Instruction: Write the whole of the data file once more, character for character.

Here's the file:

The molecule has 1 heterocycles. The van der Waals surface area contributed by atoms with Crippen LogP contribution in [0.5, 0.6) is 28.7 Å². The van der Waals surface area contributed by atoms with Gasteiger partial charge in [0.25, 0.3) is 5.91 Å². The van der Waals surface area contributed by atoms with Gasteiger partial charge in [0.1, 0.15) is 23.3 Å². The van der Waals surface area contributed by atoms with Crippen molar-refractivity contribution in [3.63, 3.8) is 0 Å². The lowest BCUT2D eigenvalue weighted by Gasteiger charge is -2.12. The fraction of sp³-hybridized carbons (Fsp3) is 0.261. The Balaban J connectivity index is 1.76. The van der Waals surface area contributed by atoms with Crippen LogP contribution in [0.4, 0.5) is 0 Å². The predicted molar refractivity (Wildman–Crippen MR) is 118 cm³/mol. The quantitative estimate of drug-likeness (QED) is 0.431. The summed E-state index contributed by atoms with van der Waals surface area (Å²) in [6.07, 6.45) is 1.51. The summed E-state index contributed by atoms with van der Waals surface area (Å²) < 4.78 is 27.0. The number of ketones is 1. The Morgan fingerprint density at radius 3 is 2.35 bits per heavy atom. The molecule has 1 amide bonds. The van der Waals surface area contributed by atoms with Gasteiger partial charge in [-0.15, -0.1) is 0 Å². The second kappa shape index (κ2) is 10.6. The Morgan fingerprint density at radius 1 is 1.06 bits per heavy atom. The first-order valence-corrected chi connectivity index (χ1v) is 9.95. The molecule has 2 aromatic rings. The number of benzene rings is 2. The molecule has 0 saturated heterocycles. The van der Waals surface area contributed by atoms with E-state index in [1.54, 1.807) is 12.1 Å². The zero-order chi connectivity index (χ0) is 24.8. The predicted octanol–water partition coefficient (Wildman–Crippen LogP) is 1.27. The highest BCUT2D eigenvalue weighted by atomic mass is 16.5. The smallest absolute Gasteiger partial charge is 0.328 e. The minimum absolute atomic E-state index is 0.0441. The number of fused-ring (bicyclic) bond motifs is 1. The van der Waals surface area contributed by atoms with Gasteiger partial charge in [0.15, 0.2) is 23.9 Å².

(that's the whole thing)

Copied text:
The molecule has 1 heterocycles. The van der Waals surface area contributed by atoms with Crippen LogP contribution in [0.5, 0.6) is 28.7 Å². The van der Waals surface area contributed by atoms with Gasteiger partial charge in [0.25, 0.3) is 5.91 Å². The van der Waals surface area contributed by atoms with Gasteiger partial charge in [0.1, 0.15) is 23.3 Å². The van der Waals surface area contributed by atoms with Crippen molar-refractivity contribution in [3.63, 3.8) is 0 Å². The lowest BCUT2D eigenvalue weighted by Gasteiger charge is -2.12. The fraction of sp³-hybridized carbons (Fsp3) is 0.261. The Balaban J connectivity index is 1.76. The van der Waals surface area contributed by atoms with Crippen LogP contribution in [0.4, 0.5) is 0 Å². The predicted molar refractivity (Wildman–Crippen MR) is 118 cm³/mol. The quantitative estimate of drug-likeness (QED) is 0.431. The summed E-state index contributed by atoms with van der Waals surface area (Å²) in [6.07, 6.45) is 1.51. The summed E-state index contributed by atoms with van der Waals surface area (Å²) < 4.78 is 27.0. The number of ketones is 1. The Morgan fingerprint density at radius 3 is 2.35 bits per heavy atom. The molecule has 1 amide bonds. The van der Waals surface area contributed by atoms with Gasteiger partial charge in [-0.15, -0.1) is 0 Å². The second kappa shape index (κ2) is 10.6. The Morgan fingerprint density at radius 1 is 1.06 bits per heavy atom. The first-order valence-corrected chi connectivity index (χ1v) is 9.95. The molecule has 2 aromatic rings. The number of benzene rings is 2. The molecule has 0 saturated heterocycles. The van der Waals surface area contributed by atoms with E-state index in [1.54, 1.807) is 12.1 Å². The zero-order chi connectivity index (χ0) is 24.8. The predicted octanol–water partition coefficient (Wildman–Crippen LogP) is 1.27. The highest BCUT2D eigenvalue weighted by atomic mass is 16.5. The smallest absolute Gasteiger partial charge is 0.328 e. The minimum absolute atomic E-state index is 0.0441. The number of fused-ring (bicyclic) bond motifs is 1. The van der Waals surface area contributed by atoms with Gasteiger partial charge in [0.15, 0.2) is 23.9 Å².